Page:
Wednesday, August 08, 2007

Run, Jason, Run

Saw the Bourne Ultimatum last night and have some thoughts about the movie and the series in general, but first a couple of observations about pre-movie trailers:

The Kingdom looks really, really promising. And I know it's Peter Berg directing, and Michael Mann is only producing, but from the footage they show it looks like DP Maruo Fiore is doing a heck of an impersonation of Dion Beebe.

And then there was the teaser for the NBC show Bionic Woman. (You can see it here.) I haven't been this excited about a new TV series in a long time. Not only is BSG demi-god David Eick running it, and its got Katee Sackhoff, but it's also got Miguel Ferrer, too. Ferrer is a real talent, one of those actors, like Scott Glenn, Peter Coyote, and even the '90s Fred Thompson, who adds value to every project, no matter how small their role. With Ferrer, it's because of that voice and his quiet, kind of dangerous intensity.

David Strathairn is one of those guys, too. I've loved him since Return of the Secaucus Seven and I can't think of a performance that I don't like ("Now, I sense you're on your best behavior, but that's all I'll give you.").

All of that said, he's miscast as Noah Vosen in Ultimatum. The role of CIA heavy played previously by Chris Cooper and Brian Cox, doesn't fit him because he's not heavy. A snake, maybe, but not heavy. Which is what this role needs to be in order to have a worthy adversary for Bourne.

As for the rest of the movie, it's okay, but I can't understand the critical raves, which have been nearly unanimous. (David Denby actually sounded like he was day-dreaming about Matt Damon. Can't blame him, I suppose.) Maybe critics were trying to make up for missing out initially on how very, very good the first two entries in the series were.

I like those first two, Identity and Supremacy a whole lot and as a pair of action movies will put them up against any other pair you want to name from the last 20 years. Ultimatum, however, left me a little cold.

For me, the movie had two problems, one structural, one technical. The structural problem was the rampant anti-Americanism. I hate being predictable, but here goes: I get that the Bourne movies are anti-imperial; I get that the U.S. government is doing shady stuff at Langley and that Treadstone is a scary program; but the first two movie handled these worldviews with some real artfulness. Ultimatum has none of that. We've got Noah Vosen running around New York shouting for assets and agents--even analysts--to kill, kill, kill--Bourne, journalists, other CIA officers, whoever. He does all of this with the goal not of protecting national security or even his bureaucratic turf, but simply, as he puts it, "to win." Win what? Oh, I get it, that's the point. What a silly imperialist I am.

In the course of trying to win for no reason, the CIA executes innocent people with black bags over their heads and uses bombs to blow up cars in the street. Any of this sound familiar? At all? Like from the recent past? There's something peculiar about a culture which, faced with a terrible enemy, makes movies depicting the enemy's wretched crimes, but ascribing that behavior instead to their native land.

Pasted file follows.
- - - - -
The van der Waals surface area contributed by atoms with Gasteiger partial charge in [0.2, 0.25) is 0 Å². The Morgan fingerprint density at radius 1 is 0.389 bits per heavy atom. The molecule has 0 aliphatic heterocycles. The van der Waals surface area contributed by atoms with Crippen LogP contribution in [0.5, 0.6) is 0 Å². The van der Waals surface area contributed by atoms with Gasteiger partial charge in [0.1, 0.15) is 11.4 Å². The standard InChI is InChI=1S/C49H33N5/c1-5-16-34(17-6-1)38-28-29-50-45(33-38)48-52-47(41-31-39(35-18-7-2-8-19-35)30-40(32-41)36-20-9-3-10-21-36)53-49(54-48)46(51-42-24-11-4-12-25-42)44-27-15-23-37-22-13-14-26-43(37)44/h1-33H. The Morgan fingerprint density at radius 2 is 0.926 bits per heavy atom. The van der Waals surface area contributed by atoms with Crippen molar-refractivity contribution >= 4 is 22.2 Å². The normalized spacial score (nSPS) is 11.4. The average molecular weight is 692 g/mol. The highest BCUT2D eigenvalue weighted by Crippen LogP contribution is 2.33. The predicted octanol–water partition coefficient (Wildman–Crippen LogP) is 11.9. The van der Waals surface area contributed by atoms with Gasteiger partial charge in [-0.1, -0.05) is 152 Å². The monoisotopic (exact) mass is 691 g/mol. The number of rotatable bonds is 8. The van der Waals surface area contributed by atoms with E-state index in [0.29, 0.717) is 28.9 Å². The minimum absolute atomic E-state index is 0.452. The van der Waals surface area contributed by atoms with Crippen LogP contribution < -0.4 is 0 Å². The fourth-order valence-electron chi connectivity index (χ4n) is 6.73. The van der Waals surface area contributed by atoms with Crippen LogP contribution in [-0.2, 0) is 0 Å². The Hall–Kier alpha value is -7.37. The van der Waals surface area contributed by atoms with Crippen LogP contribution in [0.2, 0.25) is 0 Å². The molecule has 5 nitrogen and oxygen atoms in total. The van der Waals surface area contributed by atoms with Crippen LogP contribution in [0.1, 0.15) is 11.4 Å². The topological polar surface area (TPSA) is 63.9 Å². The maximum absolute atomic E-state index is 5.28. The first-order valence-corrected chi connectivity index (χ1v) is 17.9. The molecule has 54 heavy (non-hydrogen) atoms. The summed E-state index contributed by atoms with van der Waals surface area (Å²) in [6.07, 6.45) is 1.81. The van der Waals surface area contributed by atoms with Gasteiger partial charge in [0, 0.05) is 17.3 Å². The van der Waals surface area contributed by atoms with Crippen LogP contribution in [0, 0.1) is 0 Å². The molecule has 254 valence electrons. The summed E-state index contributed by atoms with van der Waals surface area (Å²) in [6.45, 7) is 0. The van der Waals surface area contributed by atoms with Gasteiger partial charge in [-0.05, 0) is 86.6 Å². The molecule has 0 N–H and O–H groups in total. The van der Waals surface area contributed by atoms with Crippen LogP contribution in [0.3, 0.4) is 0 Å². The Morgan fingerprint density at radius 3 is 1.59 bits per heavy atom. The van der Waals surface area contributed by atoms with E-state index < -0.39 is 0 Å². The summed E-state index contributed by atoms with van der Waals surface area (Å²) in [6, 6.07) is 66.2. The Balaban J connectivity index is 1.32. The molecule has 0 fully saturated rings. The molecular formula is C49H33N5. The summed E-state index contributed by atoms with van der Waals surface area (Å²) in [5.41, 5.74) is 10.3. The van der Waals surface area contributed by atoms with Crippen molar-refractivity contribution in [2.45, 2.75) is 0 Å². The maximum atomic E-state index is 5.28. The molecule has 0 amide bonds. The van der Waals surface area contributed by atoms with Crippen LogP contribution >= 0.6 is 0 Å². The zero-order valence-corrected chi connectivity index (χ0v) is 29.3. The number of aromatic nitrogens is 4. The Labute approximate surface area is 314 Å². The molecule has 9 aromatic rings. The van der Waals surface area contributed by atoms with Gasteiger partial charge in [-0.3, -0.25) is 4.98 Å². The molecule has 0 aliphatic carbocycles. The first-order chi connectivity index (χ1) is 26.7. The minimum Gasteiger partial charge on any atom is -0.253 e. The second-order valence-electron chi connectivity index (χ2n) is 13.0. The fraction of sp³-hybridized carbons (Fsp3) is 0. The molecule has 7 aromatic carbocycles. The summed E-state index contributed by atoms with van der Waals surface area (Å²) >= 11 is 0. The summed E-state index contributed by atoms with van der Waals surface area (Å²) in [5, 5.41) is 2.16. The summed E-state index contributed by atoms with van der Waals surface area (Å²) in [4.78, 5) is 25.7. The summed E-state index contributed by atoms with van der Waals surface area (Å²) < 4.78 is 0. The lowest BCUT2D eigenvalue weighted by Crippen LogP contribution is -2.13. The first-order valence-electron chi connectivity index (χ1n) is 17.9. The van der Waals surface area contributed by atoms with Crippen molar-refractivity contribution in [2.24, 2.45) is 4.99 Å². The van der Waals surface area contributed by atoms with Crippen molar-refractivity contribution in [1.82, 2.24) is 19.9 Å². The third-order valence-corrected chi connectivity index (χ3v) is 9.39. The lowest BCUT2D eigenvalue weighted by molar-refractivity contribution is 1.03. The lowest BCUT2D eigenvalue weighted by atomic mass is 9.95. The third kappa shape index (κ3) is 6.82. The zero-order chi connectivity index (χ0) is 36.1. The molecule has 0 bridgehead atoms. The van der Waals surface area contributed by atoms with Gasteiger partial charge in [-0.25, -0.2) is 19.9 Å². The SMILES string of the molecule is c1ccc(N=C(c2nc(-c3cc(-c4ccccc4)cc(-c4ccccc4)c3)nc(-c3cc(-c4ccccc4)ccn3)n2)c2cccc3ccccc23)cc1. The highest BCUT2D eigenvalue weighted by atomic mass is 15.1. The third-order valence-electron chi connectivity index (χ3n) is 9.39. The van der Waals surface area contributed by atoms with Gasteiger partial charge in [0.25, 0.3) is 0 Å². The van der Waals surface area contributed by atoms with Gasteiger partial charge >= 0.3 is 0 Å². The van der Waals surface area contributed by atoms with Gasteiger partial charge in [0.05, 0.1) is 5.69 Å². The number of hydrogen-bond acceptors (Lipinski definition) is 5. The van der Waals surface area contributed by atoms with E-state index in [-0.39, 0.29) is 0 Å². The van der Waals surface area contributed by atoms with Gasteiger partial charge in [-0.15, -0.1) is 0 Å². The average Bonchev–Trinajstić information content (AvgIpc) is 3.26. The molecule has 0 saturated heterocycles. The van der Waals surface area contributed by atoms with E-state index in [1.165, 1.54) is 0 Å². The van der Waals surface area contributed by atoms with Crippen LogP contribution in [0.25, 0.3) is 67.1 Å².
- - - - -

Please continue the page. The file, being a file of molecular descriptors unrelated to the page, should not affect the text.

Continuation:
Everything about Ultimatum screams conscientious objector--right down to the end where the totally neutered Pam Landy character whimpers about how this wasn't the CIA she signed up for and Bourne shows another asset just how fracked up all this nonsense really is. Again, it's not the premise that bothers me, I think, it's how ham-handedly it's realized. The Pam Landy character was fantastic in Supremacy--a super-tough, crafty infighter who obviously knows how to throw down and is comfortable trading punches with the big boys. Here she's reduced to moping around and playing peacemaker in the service of the film's broader message. When your agenda starts wrecking you characters, there's something wrong. And Ultimatum's message, screamed from every stedicam, is, "The America I love would close down Guantanamo Bay!"

And then there are the technical problems. Part of the power of the first two movies was the novelty of Bourne's physical presence. Watch him working his way through the U.S. Embassy in Switzerland in Identity, for instance: He's deliberate and decisive to the extreme. That's what makes him so interesting. In action scenes, he actually looks like he's moving slightly slower than the people around him. His physical edge comes from his ability to move deliberately and with no wasted motion. In Ultimatum that economy of force is gone. He runs here, he runs there, he looks like any other action hero. After he leaves London, he becomes such a generic action movie trope that he might as well be in The Last Boyscout.

(Also, and maybe I'm showing my age, I had trouble at times keeping the logistics of the action straight--who's punching what, which car is going where, etc. The other two movies are so spare and are cut so cleanly that that's never an issue.)

This all sounds more unhappy than it's meant to--again, I liked Ultimatum alright, although I probably won't need to buy the glorious HD DVD. (Identity and Supremacy were the first two discs I bought for the new player.) And I want to make sure to give Greengrass (and whichever screenwriter(s) and Julia Stiles) this credit: The scenes between Bourne and Nicki are handled so artfully and beautifully that you can barely believe you're in the middle of a summer action franchise. With this material, they understand that not all questions need answers and not all motivation needs to be explained with words. That's great stuff.